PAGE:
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At my talk in Rocky Mountain National Park, I reserve a front row seat for an old friend, Tom Hornbein, of West Ridge Mt. Everest fame. As a teenager, Tom offered me weekend rides down to Mt. Rainier where he guided for Lute Jerstad after Everest.  I was volunteering with the Camp Schurman project on the NE side of the mountain.  It was Tom who coaxed me to apply for dental school–thanks Tom!  He’s now 85 and with two new hip replacements, we’re planning on tying on a climbing rope next month….stay tuned for this one!

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Also at my talk (Beaver Meadows, Estes Park NP), was Pat Yeager Washburn, daughter of Dorr Yeager who promulgated the WPA poster series of the National Park Service….and one of my all time heroes.  I signed her poster and she signed her father’s autobiography, “Bob Flame–Rocky Mountain Ranger.”  You never know who is in your audience…..  Thanks Pat!

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The next exciting stop was Black Canyon of the Gunnison National Park, formed first as a National Monument in 1933.  It is spectacular–like the Grand Canyon squished together to within a mile.  This vertical perspective looks 2000′ straight down!   Ranger Mike gave me a personal tour.  When asked if base jumpers had ever tried here (it is illegal, btw), he simply stated that there is simply no place to land–and I believe him.  I’m doing a WPA-style silk screen poster of this magnificent National Park, numbering my 150th park unit visited!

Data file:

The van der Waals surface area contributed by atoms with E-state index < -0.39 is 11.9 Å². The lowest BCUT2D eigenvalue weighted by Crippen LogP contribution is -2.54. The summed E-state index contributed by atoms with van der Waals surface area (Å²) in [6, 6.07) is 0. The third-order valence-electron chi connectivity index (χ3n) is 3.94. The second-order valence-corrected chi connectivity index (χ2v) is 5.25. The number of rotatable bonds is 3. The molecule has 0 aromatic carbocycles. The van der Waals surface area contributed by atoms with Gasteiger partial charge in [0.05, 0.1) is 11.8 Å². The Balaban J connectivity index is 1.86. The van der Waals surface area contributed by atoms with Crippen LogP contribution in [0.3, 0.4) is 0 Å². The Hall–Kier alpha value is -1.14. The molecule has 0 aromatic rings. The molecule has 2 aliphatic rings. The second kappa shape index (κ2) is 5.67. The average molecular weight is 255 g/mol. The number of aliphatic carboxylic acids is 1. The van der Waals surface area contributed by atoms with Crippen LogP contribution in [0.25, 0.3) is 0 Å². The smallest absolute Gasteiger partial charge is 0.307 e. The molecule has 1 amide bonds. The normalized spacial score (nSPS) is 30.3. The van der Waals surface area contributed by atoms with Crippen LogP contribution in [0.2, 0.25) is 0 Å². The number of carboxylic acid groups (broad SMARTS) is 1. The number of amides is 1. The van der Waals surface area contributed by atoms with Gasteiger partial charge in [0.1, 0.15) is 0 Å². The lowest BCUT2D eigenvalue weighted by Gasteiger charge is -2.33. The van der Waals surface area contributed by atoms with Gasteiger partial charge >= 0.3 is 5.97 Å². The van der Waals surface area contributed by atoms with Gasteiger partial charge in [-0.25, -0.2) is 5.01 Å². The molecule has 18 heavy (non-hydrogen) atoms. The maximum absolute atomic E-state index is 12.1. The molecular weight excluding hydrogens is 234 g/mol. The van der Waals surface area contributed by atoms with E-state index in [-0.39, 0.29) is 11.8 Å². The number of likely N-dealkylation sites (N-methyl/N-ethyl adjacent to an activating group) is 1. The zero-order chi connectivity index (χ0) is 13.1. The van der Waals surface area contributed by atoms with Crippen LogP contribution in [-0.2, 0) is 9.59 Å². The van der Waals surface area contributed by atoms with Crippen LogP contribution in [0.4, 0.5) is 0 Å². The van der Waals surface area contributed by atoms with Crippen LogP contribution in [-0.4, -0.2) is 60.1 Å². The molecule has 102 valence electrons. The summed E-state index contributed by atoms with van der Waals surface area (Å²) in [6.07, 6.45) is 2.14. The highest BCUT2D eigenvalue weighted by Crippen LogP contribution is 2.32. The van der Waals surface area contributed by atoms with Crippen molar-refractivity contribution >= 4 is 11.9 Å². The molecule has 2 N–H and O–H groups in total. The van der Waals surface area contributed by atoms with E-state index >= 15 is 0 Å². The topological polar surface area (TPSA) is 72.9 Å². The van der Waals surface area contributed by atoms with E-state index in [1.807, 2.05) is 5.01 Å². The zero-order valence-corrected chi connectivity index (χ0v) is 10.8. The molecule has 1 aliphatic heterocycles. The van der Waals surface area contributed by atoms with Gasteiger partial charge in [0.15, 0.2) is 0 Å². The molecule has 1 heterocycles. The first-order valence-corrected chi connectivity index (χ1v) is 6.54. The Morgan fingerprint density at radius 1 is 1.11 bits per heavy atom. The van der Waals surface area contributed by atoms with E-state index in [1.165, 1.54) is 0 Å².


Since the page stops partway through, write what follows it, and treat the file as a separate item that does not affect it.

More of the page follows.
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After Black Canyon of the Gunnison, I push on first to the North Rim of the Grand Canyon where I attend the Condor talk which preceded my WPA talk.  I did not see any condors, but am told that there are about 435 birds now back in the wild in several states, after the remaining 22 were captured in 1987 for a captive breeding program.  Here on the South Rim, I ponder the Moran View perspective–also used by WPA artists for the source of their design.  If you compare this photo to the poster, it is the river and the distant cliff (upper left) that defines this perspective.  It took a Grand Teton, Jenny Lake Ranger to figure this out, I might add……

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Leaving the east entrance to Grand Canyon, one is greeted by the Vermillion Cliffs area–eye candy for a geologist. Vermillion Cliffs was designated a National Monument in 2000.

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Millions of years of Mesozoic deposits are stripped away here by ancient rivers and wind revealing all sorts of wonder.